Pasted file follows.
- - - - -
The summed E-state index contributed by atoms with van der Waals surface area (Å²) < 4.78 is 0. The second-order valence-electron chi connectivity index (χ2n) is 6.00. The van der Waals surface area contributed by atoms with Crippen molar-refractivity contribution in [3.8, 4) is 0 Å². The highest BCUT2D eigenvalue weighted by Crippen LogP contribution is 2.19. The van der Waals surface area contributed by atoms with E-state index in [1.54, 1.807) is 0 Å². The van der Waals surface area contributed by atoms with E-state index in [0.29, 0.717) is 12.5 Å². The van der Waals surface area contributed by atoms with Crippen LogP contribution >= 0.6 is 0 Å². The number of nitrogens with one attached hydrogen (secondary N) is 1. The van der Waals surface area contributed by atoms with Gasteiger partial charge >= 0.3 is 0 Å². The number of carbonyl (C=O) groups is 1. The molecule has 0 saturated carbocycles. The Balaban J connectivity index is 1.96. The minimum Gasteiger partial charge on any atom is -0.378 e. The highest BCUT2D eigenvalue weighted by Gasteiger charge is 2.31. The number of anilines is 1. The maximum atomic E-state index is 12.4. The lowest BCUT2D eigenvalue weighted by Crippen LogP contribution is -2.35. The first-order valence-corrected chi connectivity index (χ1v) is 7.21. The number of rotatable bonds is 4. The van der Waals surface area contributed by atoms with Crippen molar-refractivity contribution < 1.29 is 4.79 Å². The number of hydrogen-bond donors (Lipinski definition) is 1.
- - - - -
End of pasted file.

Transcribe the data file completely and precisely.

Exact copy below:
The summed E-state index contributed by atoms with van der Waals surface area (Å²) < 4.78 is 0. The second-order valence-electron chi connectivity index (χ2n) is 6.00. The van der Waals surface area contributed by atoms with Crippen molar-refractivity contribution in [3.8, 4) is 0 Å². The highest BCUT2D eigenvalue weighted by Crippen LogP contribution is 2.19. The van der Waals surface area contributed by atoms with E-state index in [1.54, 1.807) is 0 Å². The van der Waals surface area contributed by atoms with E-state index in [0.29, 0.717) is 12.5 Å². The van der Waals surface area contributed by atoms with Crippen LogP contribution >= 0.6 is 0 Å². The number of nitrogens with one attached hydrogen (secondary N) is 1. The van der Waals surface area contributed by atoms with Gasteiger partial charge >= 0.3 is 0 Å². The number of carbonyl (C=O) groups is 1. The molecule has 0 saturated carbocycles. The Balaban J connectivity index is 1.96. The minimum Gasteiger partial charge on any atom is -0.378 e. The highest BCUT2D eigenvalue weighted by Gasteiger charge is 2.31. The number of anilines is 1. The maximum atomic E-state index is 12.4. The lowest BCUT2D eigenvalue weighted by Crippen LogP contribution is -2.35. The first-order valence-corrected chi connectivity index (χ1v) is 7.21. The number of rotatable bonds is 4. The van der Waals surface area contributed by atoms with Crippen molar-refractivity contribution < 1.29 is 4.79 Å². The number of hydrogen-bond donors (Lipinski definition) is 1.